I am Devanandam Junapudi, a pastor and indigenous missionary from Guntur, India that has worked for the 24 years in the Andhra Pradesh, rendering the Lord's service among the oppressed classes of the Indian people. Most of these communities are populated with idol worshipers who live in ignorance of the gospel of Jesus Christ. Our outreach efforts have resulted in winning many of these oppressed people into the kingdom of God, by faith in Jesus.
I work with my wife, Jessie, as a missionary team to offer assistance to orphans, widows, the leprous, and elderly people.
I am from a poor Dalit family in a remote village called Lodidalanka, located in the Krishna District of Andhra Pradesh, in southern India. My mother raised five children with great difficulty because we were very poor and often had nothing to eat. We lost our father when we were just children, leaving our mother was the only breadwinner. She worked as a coolie (unskilled laborer) from early in the morning till late at night and was paid a small daily wage of 15 rupees. This amount was too little to adequately feed our family. We had a very hard life, often going without food and drink.
When I was five years old, I became seriously ill and my mother gave me up for dead. I was badly neglected, lacking food, clothing, and health care. Because of this dire situation, I was admitted to the Home of Mother Theresa boarding house. While living in this home, at the age of eight years old, a man wearing a long robe woke me up from sleep in the early hours of the morning. This happened to me twice. The second time I went running and crying to my warden to tell him about it. My warden told me, “Jesus came to you and he has chosen you for his work.” I believed his words in my heart that day. Jesus came a third time, placed his hand on my head, and said, “I love you, my son.” Then He left. From that time I began praising, dancing during the worship times, singing songs, and playing the drums.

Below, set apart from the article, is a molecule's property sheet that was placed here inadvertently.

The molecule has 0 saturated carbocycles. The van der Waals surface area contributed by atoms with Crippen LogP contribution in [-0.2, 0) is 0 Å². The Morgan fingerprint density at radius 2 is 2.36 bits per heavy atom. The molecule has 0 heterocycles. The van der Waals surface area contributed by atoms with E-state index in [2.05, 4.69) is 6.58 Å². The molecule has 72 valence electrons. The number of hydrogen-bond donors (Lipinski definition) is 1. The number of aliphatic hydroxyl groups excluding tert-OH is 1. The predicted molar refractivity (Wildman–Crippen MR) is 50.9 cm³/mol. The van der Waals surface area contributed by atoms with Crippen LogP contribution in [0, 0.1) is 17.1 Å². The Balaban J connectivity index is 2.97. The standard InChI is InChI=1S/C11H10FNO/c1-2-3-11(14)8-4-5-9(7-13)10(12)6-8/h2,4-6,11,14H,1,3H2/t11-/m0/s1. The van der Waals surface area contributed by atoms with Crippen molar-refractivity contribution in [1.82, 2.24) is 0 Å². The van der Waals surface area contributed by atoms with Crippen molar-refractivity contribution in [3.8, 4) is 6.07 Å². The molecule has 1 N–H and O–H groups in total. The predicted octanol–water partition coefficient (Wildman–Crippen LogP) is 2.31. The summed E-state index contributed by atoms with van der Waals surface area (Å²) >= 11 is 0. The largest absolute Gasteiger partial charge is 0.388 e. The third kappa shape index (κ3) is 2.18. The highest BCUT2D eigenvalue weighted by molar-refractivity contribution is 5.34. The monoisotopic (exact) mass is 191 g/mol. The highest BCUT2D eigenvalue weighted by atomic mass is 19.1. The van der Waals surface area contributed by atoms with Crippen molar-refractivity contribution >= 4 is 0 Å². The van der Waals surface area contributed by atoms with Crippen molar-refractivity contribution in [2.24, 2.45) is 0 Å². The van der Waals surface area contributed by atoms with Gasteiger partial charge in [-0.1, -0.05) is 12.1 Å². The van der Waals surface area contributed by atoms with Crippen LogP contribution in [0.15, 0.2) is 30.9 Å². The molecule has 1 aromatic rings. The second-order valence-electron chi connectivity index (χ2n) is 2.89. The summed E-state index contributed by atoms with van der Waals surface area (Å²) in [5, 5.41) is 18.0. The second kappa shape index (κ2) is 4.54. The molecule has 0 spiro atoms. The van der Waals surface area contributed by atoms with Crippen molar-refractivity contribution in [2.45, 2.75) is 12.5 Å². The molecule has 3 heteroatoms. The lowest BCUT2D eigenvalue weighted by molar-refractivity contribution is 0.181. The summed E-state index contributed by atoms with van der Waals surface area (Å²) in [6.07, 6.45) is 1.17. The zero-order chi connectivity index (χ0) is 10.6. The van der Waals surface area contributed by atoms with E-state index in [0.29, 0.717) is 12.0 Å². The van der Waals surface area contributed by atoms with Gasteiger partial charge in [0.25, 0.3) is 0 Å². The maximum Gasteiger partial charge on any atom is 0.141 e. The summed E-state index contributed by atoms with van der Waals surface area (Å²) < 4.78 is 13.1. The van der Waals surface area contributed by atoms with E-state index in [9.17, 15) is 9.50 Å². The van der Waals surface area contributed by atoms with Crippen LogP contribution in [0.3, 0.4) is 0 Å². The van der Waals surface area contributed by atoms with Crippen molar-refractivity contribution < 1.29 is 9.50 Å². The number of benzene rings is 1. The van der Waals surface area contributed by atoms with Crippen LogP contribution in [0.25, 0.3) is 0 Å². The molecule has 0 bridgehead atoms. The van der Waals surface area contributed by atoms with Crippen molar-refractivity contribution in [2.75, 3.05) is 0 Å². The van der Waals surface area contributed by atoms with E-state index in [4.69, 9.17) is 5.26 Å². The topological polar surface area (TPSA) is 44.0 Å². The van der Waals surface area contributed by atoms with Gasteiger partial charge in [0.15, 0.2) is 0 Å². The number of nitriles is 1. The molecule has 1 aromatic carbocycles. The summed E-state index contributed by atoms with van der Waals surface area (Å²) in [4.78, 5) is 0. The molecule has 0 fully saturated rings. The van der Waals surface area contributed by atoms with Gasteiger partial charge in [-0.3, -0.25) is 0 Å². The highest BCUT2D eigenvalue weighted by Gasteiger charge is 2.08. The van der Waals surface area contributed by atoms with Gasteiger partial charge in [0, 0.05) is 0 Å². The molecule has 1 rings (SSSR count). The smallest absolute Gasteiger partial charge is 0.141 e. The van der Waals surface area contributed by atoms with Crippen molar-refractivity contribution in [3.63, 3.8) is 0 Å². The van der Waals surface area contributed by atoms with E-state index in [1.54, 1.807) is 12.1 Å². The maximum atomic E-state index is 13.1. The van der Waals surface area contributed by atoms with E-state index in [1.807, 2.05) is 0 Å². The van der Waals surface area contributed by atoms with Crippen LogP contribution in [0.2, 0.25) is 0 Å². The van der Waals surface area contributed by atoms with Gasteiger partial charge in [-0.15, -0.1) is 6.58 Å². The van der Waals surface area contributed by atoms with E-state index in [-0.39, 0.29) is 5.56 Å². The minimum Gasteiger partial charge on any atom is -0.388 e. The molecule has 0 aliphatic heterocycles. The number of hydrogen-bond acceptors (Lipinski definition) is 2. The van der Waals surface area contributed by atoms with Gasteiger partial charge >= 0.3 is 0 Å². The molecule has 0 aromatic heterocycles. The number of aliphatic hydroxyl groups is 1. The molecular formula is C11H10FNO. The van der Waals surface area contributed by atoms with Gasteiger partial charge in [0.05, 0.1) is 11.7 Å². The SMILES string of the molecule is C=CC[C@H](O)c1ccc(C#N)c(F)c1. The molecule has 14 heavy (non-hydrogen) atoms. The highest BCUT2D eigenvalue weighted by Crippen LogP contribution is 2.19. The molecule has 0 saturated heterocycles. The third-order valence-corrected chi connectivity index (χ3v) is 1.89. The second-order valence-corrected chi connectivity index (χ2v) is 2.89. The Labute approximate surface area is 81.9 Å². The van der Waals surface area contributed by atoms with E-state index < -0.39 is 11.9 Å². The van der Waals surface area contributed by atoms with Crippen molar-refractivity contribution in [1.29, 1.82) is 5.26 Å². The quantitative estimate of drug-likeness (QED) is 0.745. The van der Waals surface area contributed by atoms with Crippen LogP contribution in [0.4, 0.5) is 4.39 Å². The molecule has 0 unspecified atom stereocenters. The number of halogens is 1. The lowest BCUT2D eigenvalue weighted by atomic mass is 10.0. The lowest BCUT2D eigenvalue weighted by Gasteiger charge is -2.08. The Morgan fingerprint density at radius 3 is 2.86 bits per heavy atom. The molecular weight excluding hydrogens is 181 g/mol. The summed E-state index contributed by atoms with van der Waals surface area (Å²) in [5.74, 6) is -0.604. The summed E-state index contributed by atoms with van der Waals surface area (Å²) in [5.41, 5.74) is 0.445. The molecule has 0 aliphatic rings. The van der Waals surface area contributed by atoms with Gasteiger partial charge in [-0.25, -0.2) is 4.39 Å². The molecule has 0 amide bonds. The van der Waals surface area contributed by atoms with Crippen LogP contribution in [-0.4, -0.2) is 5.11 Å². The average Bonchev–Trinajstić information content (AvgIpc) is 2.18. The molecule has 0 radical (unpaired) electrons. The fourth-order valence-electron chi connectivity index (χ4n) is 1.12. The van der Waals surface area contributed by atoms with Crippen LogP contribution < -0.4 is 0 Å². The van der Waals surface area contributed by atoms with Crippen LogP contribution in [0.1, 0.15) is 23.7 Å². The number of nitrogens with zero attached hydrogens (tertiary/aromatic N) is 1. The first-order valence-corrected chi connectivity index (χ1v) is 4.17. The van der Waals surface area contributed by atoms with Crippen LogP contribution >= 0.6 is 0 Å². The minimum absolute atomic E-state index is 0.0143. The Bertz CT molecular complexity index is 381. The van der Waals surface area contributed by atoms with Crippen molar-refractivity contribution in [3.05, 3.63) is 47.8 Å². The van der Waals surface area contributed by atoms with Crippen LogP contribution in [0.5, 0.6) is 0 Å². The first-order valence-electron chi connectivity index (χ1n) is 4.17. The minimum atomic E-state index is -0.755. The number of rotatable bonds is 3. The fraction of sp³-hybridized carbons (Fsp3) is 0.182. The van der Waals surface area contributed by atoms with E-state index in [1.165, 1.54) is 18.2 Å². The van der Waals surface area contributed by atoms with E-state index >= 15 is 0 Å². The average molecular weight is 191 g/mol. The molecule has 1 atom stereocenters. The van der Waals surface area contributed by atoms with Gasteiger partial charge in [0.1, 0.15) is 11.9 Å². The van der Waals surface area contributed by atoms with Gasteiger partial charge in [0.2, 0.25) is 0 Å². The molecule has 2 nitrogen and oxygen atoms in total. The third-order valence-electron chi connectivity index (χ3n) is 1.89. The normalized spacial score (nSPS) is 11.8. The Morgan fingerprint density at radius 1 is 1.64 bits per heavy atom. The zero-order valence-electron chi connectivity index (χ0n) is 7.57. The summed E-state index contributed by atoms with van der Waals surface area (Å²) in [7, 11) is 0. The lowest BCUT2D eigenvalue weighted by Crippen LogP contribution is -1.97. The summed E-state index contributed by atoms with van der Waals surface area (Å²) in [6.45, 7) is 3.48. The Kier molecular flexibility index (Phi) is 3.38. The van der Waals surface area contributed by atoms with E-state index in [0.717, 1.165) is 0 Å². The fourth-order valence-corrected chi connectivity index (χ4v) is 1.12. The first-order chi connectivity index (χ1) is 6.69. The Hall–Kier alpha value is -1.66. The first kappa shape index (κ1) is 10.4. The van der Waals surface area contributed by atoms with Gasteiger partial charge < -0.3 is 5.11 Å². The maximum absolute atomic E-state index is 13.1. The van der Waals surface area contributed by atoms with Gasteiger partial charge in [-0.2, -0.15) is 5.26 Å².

At the age of 12, I returned home from the orphanage with the joyful expectation of seeing my mother. I found her very sick and close to death, living under some trees. She was desperately poor and destitute, without food, water or anyone to care for her. I quickly discovered that this was the condition of my whole community. I grabbed a bowl and began begging for food for my mother, going door to door. To my despair, nobody cared or gave me anything. Hopeless and discouraged I inquired at the home of a wealthy Hindu man who agreed to give us some food but wanted to know who I was first. I knew if I said that I was a Christian, he would seriously harm or kill me. If I denied being a Christian, I would receive food for my mother, but it would be denying Christ – and I could not do that. The Holy Spirit gave me the strength to proclaim Jesus Christ in that man’s house. He immediately took my bowl, and throwing it away he began to beat me badly. He went into the house to find something to kill me but ran away and went to my village and my mother. The villagers heard and came to see what had happened to me. They were very sad and began to pray for me and my protection.
Let me tell you a little about my people. The Dalit communities are the poorest of the rural poor and “untouchables” in India. They belong to the lowest social order and as such are oppressed and exploited. They are despised and hated for any and every reason made to live on the outskirts of towns and cities. These dwelling places lack basic infrastructure, drinking water, education, and basic medical treatments. The Dalits are not allowed to sit and eat with the higher classes in public places. In some restaurants, there are two drinking glasses – one for the upper classes, and one for the Dalits. In most places, the village barber will not cut the hair of the Dalits nor wash their clothes without receiving severe punishment.